During an Upper House Budget Committee session Wednesday, Liberal Democratic Party member Motoyuki Fujii pointed out it took about six months to contain the SARS (severe acute respiratory syndrome) crisis in 2003, which was caused by a similar virus and infected about 8,000 people and killed 774 from Nov. 2002 to Aug. 2003.

The new coronavirus, which was first officially confirmed in Wuhan on Dec. 31, has already infected at least around 9,800 and killed 213, according to the tally compiled by the South China Morning Post as of Friday.

“I’m concerned. … Now we have exactly about six months before the Olympic Games will start in July,” Fujii said.

“I’d like the government to make its maximum efforts to get rid of the effects of the infectious disease by the time we will have the Olympic Games,” he added.

In response, Seiko Hashimoto, the minister in charge of the Olympics and Paralympics, said that “measures against infectious diseases including the new coronavirus are very important” in organizing the event.

“I believe safety and the sense of security must be ensured to make the Tokyo Olympics successful,” Hashimoto said.

It is still probably too early to predict any effects on the Tokyo Games, as many key details of the new coronavirus still remain unknown.

But the outbreak has also highlighted a legal loophole and Japan’s apparent unpreparedness to deal with serious outbreaks of infectious disease in general.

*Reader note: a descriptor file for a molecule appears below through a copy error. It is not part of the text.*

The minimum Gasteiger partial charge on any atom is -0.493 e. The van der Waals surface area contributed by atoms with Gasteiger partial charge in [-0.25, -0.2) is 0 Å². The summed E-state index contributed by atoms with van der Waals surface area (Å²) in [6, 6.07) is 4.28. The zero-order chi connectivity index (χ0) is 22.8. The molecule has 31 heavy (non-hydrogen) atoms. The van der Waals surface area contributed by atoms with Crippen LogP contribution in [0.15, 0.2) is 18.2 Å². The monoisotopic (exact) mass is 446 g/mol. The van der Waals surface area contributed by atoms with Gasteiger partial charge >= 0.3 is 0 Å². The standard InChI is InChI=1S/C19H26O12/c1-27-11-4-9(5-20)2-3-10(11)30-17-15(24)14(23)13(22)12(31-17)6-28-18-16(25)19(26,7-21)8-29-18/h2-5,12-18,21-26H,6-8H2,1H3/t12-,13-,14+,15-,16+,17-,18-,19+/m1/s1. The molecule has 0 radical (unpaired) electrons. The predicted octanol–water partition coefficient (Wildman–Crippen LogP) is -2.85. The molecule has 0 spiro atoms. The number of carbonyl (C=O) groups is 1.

Medical experts were shocked to learn that a carrier of the novel coronavirus could infect others even during the incubation period, when no symptoms are apparent. However, under the law, quarantine officers are not allowed to force a person showing no symptoms to undergo a medical test to determine whether that person is a carrier of a designated infectious disease.

In fact, two Japanese citizens who arrived at Tokyo’s Haneda Airport from Wuhan on a government-chartered airplane Wednesday refused to be tested for the virus. They went home from the airport and did not stay at a housing facility prepared by the government.

“Two people have refused to undergo a virus test. We tried to persuade them for hours but there was no legally binding power. It’s very regrettable,” Prime Minister Shinzo Abe admitted during an Upper House budget committee session Thursday.

On the political front, a setback in the promotion of inbound tourism is likely to deal a heavy blow to Abe as he struggles to carve out a legacy for his administration, which began in December 2012. Abe’s term as the president of the ruling LDP will expire in September next year.

His Abenomics policy mix consists of three main components: ultraloose monetary easing by the Bank of Japan, aggressive fiscal spending by the government and structural economic reforms, most notably deregulation.

Many economists have regarded monetary easing and fiscal spending as temporary measures to buy time, given the ballooning central government debt.

Structural economic reforms, in particular deregulation, is the key to achieve sustainable growth, they say, and promotion of inbound tourism has been often pointed out as one of the few successful cases of Abe’s structural reform initiatives.